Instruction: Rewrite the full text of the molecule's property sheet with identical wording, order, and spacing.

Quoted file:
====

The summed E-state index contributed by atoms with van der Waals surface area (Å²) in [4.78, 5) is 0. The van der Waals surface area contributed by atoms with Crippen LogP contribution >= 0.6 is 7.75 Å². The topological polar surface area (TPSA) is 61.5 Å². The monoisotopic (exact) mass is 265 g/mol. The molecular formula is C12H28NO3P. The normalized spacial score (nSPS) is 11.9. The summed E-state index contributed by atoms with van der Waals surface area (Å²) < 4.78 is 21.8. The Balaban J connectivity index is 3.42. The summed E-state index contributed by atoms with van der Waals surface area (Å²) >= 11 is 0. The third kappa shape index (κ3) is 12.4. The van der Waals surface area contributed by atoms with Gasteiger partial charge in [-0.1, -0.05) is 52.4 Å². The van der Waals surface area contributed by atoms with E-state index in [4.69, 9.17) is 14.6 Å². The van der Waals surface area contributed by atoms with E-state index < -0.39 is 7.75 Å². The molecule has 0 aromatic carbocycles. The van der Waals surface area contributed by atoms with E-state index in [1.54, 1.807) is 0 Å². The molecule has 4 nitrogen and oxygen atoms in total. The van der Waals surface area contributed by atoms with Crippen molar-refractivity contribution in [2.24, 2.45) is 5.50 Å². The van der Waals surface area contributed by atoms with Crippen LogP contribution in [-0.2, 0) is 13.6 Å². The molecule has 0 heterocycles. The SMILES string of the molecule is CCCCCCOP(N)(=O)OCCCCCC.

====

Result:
The summed E-state index contributed by atoms with van der Waals surface area (Å²) in [4.78, 5) is 0. The van der Waals surface area contributed by atoms with Crippen LogP contribution >= 0.6 is 7.75 Å². The topological polar surface area (TPSA) is 61.5 Å². The monoisotopic (exact) mass is 265 g/mol. The molecular formula is C12H28NO3P. The normalized spacial score (nSPS) is 11.9. The summed E-state index contributed by atoms with van der Waals surface area (Å²) < 4.78 is 21.8. The Balaban J connectivity index is 3.42. The summed E-state index contributed by atoms with van der Waals surface area (Å²) >= 11 is 0. The third kappa shape index (κ3) is 12.4. The van der Waals surface area contributed by atoms with Gasteiger partial charge in [-0.1, -0.05) is 52.4 Å². The van der Waals surface area contributed by atoms with E-state index in [4.69, 9.17) is 14.6 Å². The van der Waals surface area contributed by atoms with E-state index < -0.39 is 7.75 Å². The molecule has 0 aromatic carbocycles. The van der Waals surface area contributed by atoms with E-state index in [1.54, 1.807) is 0 Å². The molecule has 4 nitrogen and oxygen atoms in total. The van der Waals surface area contributed by atoms with Crippen molar-refractivity contribution in [2.24, 2.45) is 5.50 Å². The van der Waals surface area contributed by atoms with Crippen LogP contribution in [-0.2, 0) is 13.6 Å². The molecule has 0 heterocycles. The SMILES string of the molecule is CCCCCCOP(N)(=O)OCCCCCC.